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Retraction published on 23 May 2017, see Nutrients 2017, 9(6), 528.
Open AccessArticle

Post-Intake of S-Ethyl Cysteine and S-Methyl Cysteine Improved LPS-Induced Acute Lung Injury in Mice

by Te-chun Hsia 1,2 and Mei-chin Yin 3,4,*
Department of Respiratory Therapy, China Medical University, Taichung City 40402, Taiwan
Department of Internal Medicine, China Medical University Hospital, Taichung City 40402, Taiwan
Department of Nutrition, China Medical University, 91, Hsueh-shih Rd., Taichung City 40402, Taiwan
Department of Health and Nutrition Biotechnology, Asia University, Taichung City 41354, Taiwan
Author to whom correspondence should be addressed.
Nutrients 2016, 8(8), 507;
Received: 21 June 2016 / Revised: 27 July 2016 / Accepted: 16 August 2016 / Published: 19 August 2016
The effects of S-ethyl cysteine (SEC) and S-methyl cysteine (SMC) on lipopolysaccharide (LPS)-induced acute lung injury in mice were examined. Eight hours after LPS challenge, SEC or SMC was supplied in drinking water at 0.5% or 1% for 3 days. LPS increased lung myeloperoxidase activity, neutrophil counts and edema. SEC or SMC post-intake attenuated these events. SEC or SMC suppressed LPS-induced lung expression of cyclooxygenase-2, nuclear factor-κB and mitogen-activated protein kinase, and lowered the generation of tumor necrosis factor-alpha, monocyte chemoattractant protein-1 and prostaglandin E2. LPS enhanced the expression of p47phox, gp91phox, Bax and cleaved caspase-3, and increased the production of reactive oxygen species in the lung. SEC or SMC post-intake reversed these alterations. These findings suggest that these agents could protect the lung through their anti-inflammatory, anti-oxidative and anti-apoptotic activities. View Full-Text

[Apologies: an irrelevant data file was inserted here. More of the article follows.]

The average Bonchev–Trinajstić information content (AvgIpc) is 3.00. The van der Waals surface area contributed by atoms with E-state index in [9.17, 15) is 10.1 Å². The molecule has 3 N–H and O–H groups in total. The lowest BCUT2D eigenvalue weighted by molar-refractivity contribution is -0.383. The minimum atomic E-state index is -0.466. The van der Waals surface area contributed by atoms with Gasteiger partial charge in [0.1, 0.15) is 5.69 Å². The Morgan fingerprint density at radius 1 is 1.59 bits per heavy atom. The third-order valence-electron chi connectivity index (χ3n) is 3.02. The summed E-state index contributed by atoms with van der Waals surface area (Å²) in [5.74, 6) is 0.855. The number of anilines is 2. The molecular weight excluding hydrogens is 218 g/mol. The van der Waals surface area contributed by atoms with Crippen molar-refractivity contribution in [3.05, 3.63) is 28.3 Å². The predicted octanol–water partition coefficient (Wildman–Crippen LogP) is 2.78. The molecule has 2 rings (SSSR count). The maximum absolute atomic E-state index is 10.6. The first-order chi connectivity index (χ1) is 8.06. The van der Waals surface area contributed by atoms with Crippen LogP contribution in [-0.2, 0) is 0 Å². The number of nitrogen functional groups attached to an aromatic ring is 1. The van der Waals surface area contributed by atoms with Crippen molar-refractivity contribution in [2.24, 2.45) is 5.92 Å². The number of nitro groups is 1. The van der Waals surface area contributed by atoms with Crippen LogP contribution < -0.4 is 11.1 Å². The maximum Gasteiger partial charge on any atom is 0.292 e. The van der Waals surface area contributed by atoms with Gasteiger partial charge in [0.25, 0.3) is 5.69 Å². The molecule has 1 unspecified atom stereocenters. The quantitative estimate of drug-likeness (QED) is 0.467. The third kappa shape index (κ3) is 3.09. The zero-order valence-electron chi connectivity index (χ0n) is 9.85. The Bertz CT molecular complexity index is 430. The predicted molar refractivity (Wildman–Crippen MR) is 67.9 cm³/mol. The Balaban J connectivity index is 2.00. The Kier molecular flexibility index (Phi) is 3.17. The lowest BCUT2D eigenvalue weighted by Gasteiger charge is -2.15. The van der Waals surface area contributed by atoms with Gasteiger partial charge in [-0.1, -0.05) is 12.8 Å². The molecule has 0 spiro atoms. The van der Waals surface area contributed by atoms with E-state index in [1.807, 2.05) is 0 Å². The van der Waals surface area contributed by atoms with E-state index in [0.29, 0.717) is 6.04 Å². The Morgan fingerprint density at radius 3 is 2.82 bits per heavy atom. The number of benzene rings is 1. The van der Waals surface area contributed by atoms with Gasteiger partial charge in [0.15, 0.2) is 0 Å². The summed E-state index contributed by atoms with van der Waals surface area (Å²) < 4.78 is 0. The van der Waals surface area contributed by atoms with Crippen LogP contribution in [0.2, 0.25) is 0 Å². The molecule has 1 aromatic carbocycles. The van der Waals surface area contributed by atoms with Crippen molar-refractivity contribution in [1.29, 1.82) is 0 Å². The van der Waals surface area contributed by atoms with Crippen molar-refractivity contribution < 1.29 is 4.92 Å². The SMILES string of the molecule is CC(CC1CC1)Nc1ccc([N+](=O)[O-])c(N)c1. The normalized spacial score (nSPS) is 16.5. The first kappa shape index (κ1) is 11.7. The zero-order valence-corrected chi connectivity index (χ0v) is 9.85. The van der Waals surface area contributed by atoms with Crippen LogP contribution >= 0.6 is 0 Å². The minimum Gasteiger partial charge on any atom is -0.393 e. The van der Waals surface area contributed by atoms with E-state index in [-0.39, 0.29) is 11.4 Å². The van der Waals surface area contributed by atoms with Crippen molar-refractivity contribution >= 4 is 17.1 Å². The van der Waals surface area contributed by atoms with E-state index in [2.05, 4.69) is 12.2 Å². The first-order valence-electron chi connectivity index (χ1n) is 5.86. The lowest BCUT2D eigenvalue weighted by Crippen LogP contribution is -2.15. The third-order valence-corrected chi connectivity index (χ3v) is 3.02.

Keywords: S-ethyl cysteine; S-methyl cysteine; lung; LPS; inflammation S-ethyl cysteine; S-methyl cysteine; lung; LPS; inflammation
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Hsia, T.-C.; Yin, M.-C. Post-Intake of S-Ethyl Cysteine and S-Methyl Cysteine Improved LPS-Induced Acute Lung Injury in Mice. Nutrients 2016, 8, 507.

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